I have written a fair bit about Academic Health Sciences Networks (AHSNs) in the past. Not always favourably I’ll admit. But that was then and this is now.
I am pleased to report that, as of May, the 15 AHSN have been re-licensed/re-designated/re-booted (select as necessary) for another five years with NHS Chief Executive, Simon Stevens, describing them as a catalyst for change in the innovation landscape.
They have also produced a rather nifty booklet entitled ‘Guide to the AHSN Network 2018: Our collective impact and future plans.’ It was launched at the NHS Confederation today and includes some great examples of innovation that AHSNs have had a role in developing. From medicines safety to cerebral palsy. I encourage you to take a look.
I was pleased to see Mike Hannay, Chair of the AHSN Network and managing director of the East Midlands AHSN, use his blog on the NHS Confederation website today to call out the important role of public involvement and engagement in this success to date. Mike Hannay describes this as one of the ‘untold stories’ and I would agree.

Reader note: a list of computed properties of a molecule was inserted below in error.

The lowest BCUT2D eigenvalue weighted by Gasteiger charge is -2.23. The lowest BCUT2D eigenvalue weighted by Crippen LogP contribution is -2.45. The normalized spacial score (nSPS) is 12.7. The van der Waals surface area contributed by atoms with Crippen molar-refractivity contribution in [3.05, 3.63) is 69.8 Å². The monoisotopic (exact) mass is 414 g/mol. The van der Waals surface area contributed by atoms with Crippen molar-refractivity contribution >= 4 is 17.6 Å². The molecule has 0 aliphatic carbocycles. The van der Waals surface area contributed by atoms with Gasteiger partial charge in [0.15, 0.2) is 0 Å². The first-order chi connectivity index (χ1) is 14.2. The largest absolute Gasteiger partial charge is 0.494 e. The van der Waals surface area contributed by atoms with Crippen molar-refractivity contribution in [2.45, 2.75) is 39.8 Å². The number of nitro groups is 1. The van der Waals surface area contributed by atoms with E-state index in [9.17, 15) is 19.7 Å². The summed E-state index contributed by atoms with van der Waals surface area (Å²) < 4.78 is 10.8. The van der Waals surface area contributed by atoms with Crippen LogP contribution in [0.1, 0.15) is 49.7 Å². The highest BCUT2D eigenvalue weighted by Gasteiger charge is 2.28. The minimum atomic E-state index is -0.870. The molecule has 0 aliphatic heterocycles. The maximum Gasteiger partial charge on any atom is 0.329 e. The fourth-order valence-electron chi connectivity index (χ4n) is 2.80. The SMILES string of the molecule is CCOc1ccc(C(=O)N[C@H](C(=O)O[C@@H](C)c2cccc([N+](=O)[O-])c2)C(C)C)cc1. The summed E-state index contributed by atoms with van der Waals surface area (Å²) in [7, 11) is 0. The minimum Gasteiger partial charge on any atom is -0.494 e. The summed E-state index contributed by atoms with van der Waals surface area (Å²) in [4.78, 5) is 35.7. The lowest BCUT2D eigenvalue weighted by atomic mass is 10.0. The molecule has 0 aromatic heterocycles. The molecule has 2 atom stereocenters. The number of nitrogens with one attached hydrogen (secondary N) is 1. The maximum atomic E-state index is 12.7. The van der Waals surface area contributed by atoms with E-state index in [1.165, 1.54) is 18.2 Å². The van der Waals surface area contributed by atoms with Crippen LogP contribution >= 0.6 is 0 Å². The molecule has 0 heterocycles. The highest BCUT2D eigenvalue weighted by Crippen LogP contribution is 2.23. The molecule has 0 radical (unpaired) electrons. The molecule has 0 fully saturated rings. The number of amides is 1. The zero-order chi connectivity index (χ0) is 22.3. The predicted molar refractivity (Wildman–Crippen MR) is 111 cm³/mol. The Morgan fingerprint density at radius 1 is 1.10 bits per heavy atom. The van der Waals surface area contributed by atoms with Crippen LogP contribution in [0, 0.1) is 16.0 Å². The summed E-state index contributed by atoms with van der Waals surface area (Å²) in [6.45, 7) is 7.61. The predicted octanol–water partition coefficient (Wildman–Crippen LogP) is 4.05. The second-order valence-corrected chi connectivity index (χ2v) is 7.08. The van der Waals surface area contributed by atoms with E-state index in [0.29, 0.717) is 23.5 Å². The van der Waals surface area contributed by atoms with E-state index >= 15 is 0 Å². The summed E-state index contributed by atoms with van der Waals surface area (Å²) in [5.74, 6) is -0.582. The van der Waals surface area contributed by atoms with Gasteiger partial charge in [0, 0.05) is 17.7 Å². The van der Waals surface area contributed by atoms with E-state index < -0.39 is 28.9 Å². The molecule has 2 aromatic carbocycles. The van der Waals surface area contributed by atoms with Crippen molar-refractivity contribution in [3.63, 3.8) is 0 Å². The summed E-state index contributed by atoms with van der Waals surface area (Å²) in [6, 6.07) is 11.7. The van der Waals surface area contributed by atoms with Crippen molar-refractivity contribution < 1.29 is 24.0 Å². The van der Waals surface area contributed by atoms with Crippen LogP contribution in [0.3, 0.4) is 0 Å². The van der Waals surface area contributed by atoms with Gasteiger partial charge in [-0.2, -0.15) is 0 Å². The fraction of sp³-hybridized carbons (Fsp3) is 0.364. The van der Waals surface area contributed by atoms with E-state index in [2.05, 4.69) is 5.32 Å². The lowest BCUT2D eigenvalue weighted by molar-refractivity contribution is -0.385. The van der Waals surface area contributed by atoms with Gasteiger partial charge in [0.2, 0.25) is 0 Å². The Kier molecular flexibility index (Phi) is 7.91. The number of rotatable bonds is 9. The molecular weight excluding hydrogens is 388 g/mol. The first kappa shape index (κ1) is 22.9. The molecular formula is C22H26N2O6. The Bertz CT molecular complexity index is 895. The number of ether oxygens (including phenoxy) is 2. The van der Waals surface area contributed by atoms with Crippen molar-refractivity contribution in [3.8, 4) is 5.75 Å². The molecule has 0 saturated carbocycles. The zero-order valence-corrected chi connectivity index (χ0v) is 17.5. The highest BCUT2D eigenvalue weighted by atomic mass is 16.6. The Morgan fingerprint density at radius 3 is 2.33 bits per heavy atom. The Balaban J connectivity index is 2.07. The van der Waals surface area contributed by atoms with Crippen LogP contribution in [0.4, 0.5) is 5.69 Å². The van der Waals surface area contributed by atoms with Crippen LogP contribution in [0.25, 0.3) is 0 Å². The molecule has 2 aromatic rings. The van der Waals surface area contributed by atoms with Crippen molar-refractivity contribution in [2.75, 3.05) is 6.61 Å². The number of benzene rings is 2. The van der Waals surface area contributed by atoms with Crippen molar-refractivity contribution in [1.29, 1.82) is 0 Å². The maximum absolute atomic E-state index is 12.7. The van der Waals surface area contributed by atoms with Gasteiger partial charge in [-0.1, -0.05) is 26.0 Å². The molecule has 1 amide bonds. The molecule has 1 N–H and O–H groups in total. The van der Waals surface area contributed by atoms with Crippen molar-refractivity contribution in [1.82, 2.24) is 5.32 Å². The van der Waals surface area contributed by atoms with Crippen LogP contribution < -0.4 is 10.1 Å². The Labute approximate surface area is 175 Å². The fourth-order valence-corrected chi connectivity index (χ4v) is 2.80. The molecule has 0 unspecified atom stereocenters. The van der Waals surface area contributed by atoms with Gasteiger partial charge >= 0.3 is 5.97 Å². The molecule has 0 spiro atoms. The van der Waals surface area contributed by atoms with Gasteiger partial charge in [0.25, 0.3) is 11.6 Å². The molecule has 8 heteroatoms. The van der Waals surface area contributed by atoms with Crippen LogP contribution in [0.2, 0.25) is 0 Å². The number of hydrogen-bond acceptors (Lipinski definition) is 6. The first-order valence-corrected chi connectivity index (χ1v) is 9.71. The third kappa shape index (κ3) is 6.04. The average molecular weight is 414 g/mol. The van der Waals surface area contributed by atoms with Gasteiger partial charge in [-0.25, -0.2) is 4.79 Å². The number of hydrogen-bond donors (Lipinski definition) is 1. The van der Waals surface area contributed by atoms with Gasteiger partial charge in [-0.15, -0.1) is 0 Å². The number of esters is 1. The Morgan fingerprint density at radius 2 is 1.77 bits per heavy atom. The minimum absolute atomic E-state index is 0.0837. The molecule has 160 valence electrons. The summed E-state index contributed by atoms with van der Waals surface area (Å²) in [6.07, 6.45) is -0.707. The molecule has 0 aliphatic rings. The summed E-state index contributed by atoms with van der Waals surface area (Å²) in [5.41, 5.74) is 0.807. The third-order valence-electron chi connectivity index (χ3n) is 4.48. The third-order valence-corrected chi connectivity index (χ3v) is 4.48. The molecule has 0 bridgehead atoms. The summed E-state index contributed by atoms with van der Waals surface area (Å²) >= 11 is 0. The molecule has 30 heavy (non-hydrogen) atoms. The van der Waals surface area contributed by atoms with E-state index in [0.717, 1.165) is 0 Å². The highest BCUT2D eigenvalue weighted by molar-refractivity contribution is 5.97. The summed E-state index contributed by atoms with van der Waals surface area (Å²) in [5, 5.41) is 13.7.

The role of public involvement and engagement in the AHSNs continues to be under-stated. Individually and collectively they have done some great work. This booklet ‘Exploring Patient and Public Involvement in a Digital Age’ is an exemplar. Where there has been a lack of definition it is perhaps only natural given their stage of development. But with some careful thought they could be the cutting edge of public involvement in some key areas of weakness for our community such as innovation adoption. The sorts of areas which would enhance the UK’s attractiveness on the global stage.
So the re-licensing gives them an opportunity to work with patients, carers and the public and think creatively and ambitiously about the future, to chart in coherent terms the role that involvement and engagement will have. Key criteria for success will include: clarity of mission, strong leadership from top to bottom, appropriate resourcing including people, the setting of clear expectations with partners and a willingness to partner with patient organisations locally and nationally.
I understand that we will hear more about the AHSNs future programme and plans over the summer. Let’s hope the next chapter is an even better one.